“The relationship between electricity and productivity is so important that it should be considered in developing federal… energy and economic policies.” Those words are from 1986, in a book called Electricity in economic growth: a report published by the National Academies Press. In the context of that quote, here is a question. Would you expect productivity to grow, stagnate, or decline if the electricity system is based on the least efficient and most expensive forms of electricity?
Next question: what is the most efficient form of electricity? Answer: the kind that uses the least resources. That could be distilled into a simple metric: resources consumed per kilowatt-hour generated.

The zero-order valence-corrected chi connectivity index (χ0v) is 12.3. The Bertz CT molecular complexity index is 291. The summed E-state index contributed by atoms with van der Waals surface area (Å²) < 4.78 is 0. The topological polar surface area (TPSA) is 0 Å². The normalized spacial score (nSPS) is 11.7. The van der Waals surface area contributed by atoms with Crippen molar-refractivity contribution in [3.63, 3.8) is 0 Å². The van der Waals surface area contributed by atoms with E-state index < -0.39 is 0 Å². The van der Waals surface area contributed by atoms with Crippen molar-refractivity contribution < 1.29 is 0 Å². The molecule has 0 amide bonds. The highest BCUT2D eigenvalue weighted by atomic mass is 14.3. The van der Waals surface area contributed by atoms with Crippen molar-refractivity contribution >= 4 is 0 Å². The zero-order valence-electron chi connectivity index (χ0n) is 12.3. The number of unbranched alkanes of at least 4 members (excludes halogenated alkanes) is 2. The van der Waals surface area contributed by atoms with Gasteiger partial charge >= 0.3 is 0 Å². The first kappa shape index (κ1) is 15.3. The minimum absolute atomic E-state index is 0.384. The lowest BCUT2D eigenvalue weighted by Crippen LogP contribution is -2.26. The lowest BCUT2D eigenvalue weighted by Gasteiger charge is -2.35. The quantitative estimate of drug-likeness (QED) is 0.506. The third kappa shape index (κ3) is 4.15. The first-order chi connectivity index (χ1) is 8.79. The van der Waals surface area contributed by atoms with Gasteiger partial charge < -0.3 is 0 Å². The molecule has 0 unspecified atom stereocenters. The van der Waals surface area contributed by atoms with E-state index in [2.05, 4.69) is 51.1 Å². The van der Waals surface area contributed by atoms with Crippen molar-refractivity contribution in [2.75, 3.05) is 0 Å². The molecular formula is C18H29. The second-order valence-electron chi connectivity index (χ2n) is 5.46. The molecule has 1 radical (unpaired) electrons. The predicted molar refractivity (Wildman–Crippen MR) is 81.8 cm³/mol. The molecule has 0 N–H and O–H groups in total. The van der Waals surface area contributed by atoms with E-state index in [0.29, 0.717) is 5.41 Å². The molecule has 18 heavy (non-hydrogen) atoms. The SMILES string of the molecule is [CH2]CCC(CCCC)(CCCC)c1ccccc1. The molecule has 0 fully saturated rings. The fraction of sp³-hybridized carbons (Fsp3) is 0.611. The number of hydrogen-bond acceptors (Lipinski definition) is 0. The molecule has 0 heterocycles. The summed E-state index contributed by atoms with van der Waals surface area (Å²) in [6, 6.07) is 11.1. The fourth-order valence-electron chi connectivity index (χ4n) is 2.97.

Resources include land and fuel. Land is measured in square miles, square kilometers, acres, and hectares—it depends on whether you use imperial (British or US) or metric units.
And fuel: most electricity is generated using coal, natural gas, oil, uranium/plutonium, and running water. Some people would add wind to the list, but that’s mostly because wind gets a lot of headlines. Don’t confuse headlines with reality. Wind is a bit player, even on grids where governments are bending over backwards to bring more of it in. Solar also gets a lot of headlines, but it is simply so minuscule that we can ignore it in this analysis.
So in terms of resources consumed to make electricity, what is the most efficient form of electricity?